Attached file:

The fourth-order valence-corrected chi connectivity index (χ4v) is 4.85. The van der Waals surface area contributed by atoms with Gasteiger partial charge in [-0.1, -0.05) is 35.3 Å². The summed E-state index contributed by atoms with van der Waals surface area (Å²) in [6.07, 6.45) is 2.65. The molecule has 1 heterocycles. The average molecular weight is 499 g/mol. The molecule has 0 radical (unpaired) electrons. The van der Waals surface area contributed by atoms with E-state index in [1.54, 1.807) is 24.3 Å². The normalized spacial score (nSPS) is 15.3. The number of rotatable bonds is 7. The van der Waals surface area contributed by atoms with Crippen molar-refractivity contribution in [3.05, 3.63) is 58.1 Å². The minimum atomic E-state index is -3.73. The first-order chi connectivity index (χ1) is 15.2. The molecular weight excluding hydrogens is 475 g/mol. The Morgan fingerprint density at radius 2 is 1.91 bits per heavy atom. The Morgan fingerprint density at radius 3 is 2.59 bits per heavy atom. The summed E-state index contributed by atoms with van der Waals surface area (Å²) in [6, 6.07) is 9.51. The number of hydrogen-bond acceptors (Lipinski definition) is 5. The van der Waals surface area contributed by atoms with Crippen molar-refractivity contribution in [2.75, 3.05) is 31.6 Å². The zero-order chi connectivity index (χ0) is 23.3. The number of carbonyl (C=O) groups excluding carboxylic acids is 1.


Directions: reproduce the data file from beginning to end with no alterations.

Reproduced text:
The fourth-order valence-corrected chi connectivity index (χ4v) is 4.85. The van der Waals surface area contributed by atoms with Gasteiger partial charge in [-0.1, -0.05) is 35.3 Å². The summed E-state index contributed by atoms with van der Waals surface area (Å²) in [6.07, 6.45) is 2.65. The molecule has 1 heterocycles. The average molecular weight is 499 g/mol. The molecule has 0 radical (unpaired) electrons. The van der Waals surface area contributed by atoms with E-state index in [1.54, 1.807) is 24.3 Å². The normalized spacial score (nSPS) is 15.3. The number of rotatable bonds is 7. The van der Waals surface area contributed by atoms with Crippen molar-refractivity contribution in [3.05, 3.63) is 58.1 Å². The minimum atomic E-state index is -3.73. The first-order chi connectivity index (χ1) is 15.2. The molecular weight excluding hydrogens is 475 g/mol. The Morgan fingerprint density at radius 2 is 1.91 bits per heavy atom. The Morgan fingerprint density at radius 3 is 2.59 bits per heavy atom. The summed E-state index contributed by atoms with van der Waals surface area (Å²) in [6, 6.07) is 9.51. The number of hydrogen-bond acceptors (Lipinski definition) is 5. The van der Waals surface area contributed by atoms with Crippen molar-refractivity contribution in [2.75, 3.05) is 31.6 Å². The zero-order chi connectivity index (χ0) is 23.3. The number of carbonyl (C=O) groups excluding carboxylic acids is 1.